Directly connecting two Windows 7 PCs together.

I have a desktop and a laptop. They are right next to each other at the moment.

I want to be able to transfer files from one to the other without using the wireless network.

They are both on the same homegroup so they can see each other.

I believe modern network cards can work with a straight ethernet cable (i.e. not a crossover cable) so I plugged one in.

Both computers detect it and say that there is now a local area network.

If I get the ipv6 address of one and browse to it on the other it can see it.

All good so far.

So I transfer a file. It moves at about 1mb a second (or less). This is about wireless network speed. The LAN says it is a 1gb lan so the file should go much faster.

Incedentally, one computer can see the other using the ipv6 address but not the other way round.

Is it possible/straight forward to make this work so that I can transfer files in future between these two computers that happen to be in close proximity (and the wireless router is in another room so no feasability of cabling via that) and fast?

One has a gigabit card, the other a marvel ukon. As I say, both seem to be able to detect that they are connected.

I’m curious to hear more about this belief, because I don’t understand how such a card would be compatible with older network standards.

Well I’m assuming the gigabit (or other compatible cards) are simply sophisticated enough to know that when they see computery signals (rather than routery signals) coming through the ‘wrong’ wires it guesses that an ordinary ethernet cable is plugged in and re-routes the signal correctly.

But that’s just a layman’s guesswork.

Why not use a crossover cable?

That would surely be simpler, and faster, too, without the overhead of a network.

The K.I.S.S. principle still applies.

At a guess, you’re actually using the wireless network. You need a cross-over cable.

Edit: you’l also need to set TCPIP so it uses the LAN link in preference to the wireless.

Gigabit Ethernet cards don’t need crossover cables, they switch automatically.

Try temporarily disabling the wireless network one/both PCs. You may also need to check your firewall settings on each PC to make sure the new network connection isn’t blocked.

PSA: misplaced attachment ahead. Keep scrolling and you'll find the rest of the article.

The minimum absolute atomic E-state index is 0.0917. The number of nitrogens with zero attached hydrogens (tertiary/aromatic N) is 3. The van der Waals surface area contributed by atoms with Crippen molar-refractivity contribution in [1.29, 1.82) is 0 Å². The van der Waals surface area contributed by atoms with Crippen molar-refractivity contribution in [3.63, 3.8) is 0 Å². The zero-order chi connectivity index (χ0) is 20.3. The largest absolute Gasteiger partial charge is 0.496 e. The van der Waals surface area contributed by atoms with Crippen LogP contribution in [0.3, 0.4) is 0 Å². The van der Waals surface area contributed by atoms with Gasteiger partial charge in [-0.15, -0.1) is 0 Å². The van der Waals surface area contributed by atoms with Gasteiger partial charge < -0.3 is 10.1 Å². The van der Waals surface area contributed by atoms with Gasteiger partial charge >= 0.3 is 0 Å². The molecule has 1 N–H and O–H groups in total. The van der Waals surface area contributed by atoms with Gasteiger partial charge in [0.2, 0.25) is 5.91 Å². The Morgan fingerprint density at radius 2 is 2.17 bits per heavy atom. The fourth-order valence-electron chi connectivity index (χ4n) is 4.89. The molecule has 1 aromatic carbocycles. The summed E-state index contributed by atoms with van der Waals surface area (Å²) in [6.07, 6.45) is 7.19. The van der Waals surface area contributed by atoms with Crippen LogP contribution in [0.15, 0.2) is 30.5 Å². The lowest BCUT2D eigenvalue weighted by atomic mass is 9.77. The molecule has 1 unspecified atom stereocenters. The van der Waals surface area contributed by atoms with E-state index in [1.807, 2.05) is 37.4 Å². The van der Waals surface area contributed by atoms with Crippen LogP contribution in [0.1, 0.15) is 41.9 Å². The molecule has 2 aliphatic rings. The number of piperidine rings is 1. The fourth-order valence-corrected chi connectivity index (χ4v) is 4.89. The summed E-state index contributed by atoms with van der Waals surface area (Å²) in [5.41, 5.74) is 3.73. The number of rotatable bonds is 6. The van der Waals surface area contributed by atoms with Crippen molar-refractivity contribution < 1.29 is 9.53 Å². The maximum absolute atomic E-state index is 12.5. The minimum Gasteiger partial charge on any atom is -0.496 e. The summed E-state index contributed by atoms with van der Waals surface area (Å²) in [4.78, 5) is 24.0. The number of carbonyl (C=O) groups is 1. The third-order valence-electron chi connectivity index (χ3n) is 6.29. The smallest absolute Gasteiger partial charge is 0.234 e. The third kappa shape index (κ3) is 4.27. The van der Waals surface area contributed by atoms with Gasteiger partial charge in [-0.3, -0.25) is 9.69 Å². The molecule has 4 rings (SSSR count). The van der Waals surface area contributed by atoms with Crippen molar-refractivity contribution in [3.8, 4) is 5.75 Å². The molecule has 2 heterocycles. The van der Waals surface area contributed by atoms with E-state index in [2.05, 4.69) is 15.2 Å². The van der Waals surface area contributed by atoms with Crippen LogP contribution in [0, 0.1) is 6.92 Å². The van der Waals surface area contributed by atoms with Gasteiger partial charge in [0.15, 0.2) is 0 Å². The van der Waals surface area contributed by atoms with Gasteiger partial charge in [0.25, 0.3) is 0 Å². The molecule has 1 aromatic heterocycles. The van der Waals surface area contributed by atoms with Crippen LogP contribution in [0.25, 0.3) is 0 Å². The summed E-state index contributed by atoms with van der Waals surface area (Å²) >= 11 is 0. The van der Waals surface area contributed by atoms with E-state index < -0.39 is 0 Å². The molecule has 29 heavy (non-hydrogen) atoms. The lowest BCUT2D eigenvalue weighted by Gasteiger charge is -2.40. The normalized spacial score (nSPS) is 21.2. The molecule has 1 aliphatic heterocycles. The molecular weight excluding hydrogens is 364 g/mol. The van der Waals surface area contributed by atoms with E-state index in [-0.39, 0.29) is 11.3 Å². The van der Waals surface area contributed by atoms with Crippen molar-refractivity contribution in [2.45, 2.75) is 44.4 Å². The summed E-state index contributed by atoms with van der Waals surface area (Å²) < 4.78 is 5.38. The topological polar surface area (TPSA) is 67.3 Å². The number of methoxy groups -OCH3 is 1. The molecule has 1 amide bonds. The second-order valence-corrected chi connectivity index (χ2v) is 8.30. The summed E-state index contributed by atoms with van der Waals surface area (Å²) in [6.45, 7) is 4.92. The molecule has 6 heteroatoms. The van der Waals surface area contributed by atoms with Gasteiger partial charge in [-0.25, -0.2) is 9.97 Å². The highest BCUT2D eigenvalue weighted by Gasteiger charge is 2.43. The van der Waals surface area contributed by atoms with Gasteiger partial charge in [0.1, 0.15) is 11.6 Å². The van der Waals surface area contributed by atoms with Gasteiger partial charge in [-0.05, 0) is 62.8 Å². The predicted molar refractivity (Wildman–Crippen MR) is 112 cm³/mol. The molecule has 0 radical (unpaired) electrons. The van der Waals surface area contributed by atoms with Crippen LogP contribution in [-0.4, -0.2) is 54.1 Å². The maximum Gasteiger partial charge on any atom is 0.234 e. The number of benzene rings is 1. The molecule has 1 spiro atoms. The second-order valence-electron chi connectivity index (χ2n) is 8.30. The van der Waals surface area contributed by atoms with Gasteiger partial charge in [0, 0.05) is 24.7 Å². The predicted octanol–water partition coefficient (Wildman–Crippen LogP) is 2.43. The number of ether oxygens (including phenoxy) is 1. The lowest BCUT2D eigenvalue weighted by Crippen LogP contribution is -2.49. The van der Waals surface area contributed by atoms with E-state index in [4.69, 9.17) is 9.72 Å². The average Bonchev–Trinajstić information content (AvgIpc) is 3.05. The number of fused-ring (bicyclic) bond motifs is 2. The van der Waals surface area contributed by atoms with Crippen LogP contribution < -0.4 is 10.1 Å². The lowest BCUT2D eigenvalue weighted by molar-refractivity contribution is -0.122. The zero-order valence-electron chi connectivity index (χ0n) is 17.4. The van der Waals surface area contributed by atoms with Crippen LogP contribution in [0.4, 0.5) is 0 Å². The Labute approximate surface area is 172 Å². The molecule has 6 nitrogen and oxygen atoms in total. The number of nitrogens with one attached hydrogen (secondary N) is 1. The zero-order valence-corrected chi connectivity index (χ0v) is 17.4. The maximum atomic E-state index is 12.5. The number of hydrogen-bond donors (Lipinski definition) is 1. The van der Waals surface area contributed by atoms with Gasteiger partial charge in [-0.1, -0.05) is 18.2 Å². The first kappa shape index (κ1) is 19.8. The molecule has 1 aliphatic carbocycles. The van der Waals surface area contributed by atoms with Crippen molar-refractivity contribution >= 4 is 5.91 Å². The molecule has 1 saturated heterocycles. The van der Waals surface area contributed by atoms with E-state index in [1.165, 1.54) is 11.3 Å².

I’m 98% sure Lobsang isn’t running the desktop through wifi, so there isn’t a connection between the desktop and router if a network cable is leading to the laptop instead that the laptop could use to wifi through the router to the desktop with.

My guess is that you’ve an inappropriate duplex setting on the laptop (or maybe the desktop).

Because I don’t have one. I happen to already own an ordinary ethernet cable.

What do you mean by the overhead of a network? I’m plugging two computers together directly with an Ethernet cable. The only difference being it happens to be an ‘ordinary’ cable rather than a crossover.

Both are connected to the wifi router (situated downstairs).

I tried disconnecting both and the computers both still saw the lan connection (they said ‘no internet access’ which makes sense as I’d disabled the wireless) I tried the copy but it still went at about 1mb a second.

I guess I’ll just fork out for a crossover cable.

I would have thought that if the problem were lack of crossover cable, it wouldn’t work at all, rather than work very slowly. Someone nicked my office crossover cable a while ago, which is when I discovered that regular Ethernet cables work just fine these days.

I’m curious that you mention IPv6 addresses in the OP. Have you tried connecting via good old IPv4?